It easy to fall into any number of pitfalls when you’re buying a business for the first time. After all, you’re ready to be your own boss and take charge of your destiny. You’re excited to build value from an established business that looks successful and has a great balance sheet.
As business brokers with extensive experience, we notice that there are five consistent errors buyers make.
Buying An Unsuitable Business
Falling in love with the product without fully appreciating the production is a common mistake many buyers make. Just because you love to eat doesn’t always mean you love cooking. Love cars? Doesn’t make you a mechanic, or even a chauffeur.
The skills you bring to a business are as important as the cultural fit. A hairdresser doesn’t always make the best salon owner if they’re not going to be actively involved in growing the business and can’t relate to the staff or clientele.
Finding the right kind of business in the right area is critical to the success of any new owner of an established business. Your skills, interests, and ability to connect with staff, customers and suppliers are critical to your success.
Misunderstanding the True Value
The assets of the business will be listed as tangible and intangible. Goodwill may form a significant value of the business. Buyers that don’t completely understand how the good will was established, evolved, and continues to exist miss an opportunity to capitalise on it.
Failing to Investigate
The balance sheet, business plan, and prospectus are critical to investigate in order to understand the value of the business. What many purchasers of an existing business fail to do is to scrutinise the market. Few spend time in the neighbourhood or learning about the geography, demographics and dynamics of the marketplace. A continental delicatessen in a suburb with a high influx of East Asian immigrants will need to innovate to maintain relevance. Similarly, a mechanic in an increasingly gentrified area may be priced out of the market with increased rents or developers knocking at the door.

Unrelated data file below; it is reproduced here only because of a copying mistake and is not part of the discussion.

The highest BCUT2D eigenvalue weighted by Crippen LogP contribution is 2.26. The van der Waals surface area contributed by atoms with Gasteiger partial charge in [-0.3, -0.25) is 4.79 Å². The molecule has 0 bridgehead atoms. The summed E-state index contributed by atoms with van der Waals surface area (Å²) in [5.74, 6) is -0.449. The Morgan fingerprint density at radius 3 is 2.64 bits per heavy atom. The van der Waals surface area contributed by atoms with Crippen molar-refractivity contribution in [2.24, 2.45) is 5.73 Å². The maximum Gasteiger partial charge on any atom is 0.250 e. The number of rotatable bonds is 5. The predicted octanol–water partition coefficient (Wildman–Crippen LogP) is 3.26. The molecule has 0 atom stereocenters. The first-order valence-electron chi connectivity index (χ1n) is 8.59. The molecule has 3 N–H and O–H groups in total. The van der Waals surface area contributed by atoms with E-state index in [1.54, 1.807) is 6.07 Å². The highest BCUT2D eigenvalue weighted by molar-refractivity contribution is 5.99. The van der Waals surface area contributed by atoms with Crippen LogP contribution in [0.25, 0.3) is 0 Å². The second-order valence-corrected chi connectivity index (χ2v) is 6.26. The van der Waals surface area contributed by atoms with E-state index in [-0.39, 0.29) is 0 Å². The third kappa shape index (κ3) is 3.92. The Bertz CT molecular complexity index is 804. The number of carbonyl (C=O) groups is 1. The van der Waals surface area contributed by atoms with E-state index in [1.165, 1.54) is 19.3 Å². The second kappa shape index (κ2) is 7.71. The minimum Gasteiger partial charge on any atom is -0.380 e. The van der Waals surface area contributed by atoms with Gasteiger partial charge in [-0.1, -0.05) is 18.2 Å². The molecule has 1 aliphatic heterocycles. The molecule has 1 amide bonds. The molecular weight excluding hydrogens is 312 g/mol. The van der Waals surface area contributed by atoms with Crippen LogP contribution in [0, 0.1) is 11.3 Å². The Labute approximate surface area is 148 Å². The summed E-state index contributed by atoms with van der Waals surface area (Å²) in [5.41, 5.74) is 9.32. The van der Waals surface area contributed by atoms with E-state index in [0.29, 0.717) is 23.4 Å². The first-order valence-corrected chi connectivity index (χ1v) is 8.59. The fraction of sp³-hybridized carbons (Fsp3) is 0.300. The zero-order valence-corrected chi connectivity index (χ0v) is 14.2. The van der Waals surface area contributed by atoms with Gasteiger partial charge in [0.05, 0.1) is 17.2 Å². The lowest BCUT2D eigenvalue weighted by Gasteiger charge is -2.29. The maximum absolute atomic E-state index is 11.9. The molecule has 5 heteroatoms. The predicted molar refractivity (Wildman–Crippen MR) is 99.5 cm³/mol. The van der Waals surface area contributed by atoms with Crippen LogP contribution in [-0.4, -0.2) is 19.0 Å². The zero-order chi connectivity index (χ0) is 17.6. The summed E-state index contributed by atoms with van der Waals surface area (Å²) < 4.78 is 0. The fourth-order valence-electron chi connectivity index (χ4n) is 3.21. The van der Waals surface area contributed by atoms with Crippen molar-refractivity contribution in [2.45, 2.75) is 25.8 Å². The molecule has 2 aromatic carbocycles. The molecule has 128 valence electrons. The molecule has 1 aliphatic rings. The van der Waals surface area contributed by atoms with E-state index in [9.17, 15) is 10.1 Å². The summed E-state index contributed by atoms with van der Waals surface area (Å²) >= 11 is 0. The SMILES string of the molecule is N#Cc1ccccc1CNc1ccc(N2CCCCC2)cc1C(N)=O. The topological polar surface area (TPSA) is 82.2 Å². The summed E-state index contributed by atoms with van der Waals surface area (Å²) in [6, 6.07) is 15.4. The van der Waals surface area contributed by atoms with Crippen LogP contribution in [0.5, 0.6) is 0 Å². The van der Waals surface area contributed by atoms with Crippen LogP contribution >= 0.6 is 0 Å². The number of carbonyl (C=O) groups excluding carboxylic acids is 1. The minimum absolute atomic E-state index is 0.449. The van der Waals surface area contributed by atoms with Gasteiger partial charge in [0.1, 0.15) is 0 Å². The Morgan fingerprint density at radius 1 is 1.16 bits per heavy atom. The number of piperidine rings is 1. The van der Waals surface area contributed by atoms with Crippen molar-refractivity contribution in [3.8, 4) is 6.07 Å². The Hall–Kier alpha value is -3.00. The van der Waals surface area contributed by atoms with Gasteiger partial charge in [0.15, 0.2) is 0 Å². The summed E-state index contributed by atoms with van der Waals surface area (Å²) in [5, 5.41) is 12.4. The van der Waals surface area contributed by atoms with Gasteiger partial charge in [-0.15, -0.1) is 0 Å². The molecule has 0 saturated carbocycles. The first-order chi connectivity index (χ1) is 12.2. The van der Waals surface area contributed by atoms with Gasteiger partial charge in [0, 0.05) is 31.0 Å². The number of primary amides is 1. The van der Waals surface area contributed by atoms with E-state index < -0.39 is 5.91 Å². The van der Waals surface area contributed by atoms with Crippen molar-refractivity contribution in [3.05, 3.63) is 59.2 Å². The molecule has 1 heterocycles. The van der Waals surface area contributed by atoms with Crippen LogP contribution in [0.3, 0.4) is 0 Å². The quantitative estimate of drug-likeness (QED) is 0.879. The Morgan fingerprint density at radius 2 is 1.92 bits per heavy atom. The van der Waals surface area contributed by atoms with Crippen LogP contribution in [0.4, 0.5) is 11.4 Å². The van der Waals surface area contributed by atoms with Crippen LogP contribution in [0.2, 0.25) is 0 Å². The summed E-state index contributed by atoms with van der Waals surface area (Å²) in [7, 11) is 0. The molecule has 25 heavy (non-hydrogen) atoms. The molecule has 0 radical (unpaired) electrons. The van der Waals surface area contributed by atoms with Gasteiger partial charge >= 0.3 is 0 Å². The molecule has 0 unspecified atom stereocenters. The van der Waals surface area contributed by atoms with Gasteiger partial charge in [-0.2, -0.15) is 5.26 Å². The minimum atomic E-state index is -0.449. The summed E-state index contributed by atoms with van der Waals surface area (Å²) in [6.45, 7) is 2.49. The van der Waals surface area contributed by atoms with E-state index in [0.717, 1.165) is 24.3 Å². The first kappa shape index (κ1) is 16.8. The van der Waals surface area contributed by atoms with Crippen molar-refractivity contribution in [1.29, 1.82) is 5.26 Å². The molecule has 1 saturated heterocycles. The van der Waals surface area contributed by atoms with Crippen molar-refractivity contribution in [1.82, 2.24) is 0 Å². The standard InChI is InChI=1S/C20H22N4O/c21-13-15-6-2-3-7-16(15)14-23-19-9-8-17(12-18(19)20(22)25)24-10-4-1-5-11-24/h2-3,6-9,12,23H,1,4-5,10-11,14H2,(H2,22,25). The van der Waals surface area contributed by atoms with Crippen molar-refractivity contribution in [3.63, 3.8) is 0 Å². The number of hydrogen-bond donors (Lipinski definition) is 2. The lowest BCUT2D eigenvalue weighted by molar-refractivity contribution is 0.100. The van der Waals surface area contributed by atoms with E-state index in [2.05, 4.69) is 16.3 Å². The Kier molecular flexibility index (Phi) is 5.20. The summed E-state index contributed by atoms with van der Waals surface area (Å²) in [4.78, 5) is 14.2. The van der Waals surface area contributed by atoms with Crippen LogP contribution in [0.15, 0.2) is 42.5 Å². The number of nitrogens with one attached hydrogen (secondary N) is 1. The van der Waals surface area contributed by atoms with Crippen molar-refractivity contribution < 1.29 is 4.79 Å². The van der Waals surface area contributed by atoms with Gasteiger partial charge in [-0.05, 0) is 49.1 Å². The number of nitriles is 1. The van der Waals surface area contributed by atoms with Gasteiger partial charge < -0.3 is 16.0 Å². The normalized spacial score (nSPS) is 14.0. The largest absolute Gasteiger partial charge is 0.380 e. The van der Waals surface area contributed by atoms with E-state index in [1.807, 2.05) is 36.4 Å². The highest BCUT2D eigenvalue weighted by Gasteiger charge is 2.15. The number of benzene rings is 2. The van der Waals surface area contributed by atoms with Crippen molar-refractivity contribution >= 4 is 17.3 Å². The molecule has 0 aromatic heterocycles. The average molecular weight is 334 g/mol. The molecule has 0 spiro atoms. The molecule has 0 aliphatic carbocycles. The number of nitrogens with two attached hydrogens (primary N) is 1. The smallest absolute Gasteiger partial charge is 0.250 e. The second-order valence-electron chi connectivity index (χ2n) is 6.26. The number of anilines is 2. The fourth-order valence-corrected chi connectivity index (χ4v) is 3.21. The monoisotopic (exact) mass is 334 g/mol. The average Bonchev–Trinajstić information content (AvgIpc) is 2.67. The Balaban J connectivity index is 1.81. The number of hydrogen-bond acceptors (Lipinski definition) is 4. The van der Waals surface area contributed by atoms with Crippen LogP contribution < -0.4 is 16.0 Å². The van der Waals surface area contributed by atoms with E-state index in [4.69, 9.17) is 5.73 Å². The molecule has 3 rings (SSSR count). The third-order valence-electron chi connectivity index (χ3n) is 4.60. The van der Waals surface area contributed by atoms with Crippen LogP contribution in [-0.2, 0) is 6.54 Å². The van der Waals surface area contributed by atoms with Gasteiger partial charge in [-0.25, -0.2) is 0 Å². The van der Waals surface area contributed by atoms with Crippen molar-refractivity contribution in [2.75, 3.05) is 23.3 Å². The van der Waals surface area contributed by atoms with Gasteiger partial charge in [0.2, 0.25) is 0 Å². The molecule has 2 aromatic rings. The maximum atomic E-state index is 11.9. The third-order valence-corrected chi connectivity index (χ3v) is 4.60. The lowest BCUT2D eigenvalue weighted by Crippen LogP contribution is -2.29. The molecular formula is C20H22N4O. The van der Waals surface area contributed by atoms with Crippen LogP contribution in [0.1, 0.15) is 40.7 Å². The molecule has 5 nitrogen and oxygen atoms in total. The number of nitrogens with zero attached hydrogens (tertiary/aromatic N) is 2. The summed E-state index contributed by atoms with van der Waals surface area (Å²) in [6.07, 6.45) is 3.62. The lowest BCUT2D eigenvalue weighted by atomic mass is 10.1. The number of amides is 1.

Buyers who fail to understand the product within its context often fail to capitalise on a business.
How a buyer finances the purchase of a new business can be the difference between success and failure. Going into debt to purchase a business can leave a new owner without a line of credit available to re-stock. Some buyers use a credit card debt, only to regret this option in the end.
By eliminating your own accountant from the process, buyers of an existing operation can neglect ways of maintaining cash flow and keeping the business afloat.
Buying the Current State
The ledger and prospectus should tell the story of how the business got to its current state. A good seller will also provide you with the reasons why, with a full account of investments in infrastructure and marketing. The seller may also have income and expenditure projections as well as growth strategies in the business plan.
Buyers often fail to think of how the business will operate in the future and what they’ll need to do to build and realise value.
Talk to a Broker with Business Experience
LJ Hooker Business Broking is Australian’s leading business broker, with clients that include Dominos, Snap Printing, Kwik Kopy, Dairy Farmers, Oporto and Michel’s Patisserie.
With follow-up sales support built into the only database designed for business broking in Australia, our bespoke services enable buyers, sellers, brokers and third parties to be fully compliant. For more on how to buy the right small business, explore our services or call 02 9552 1111.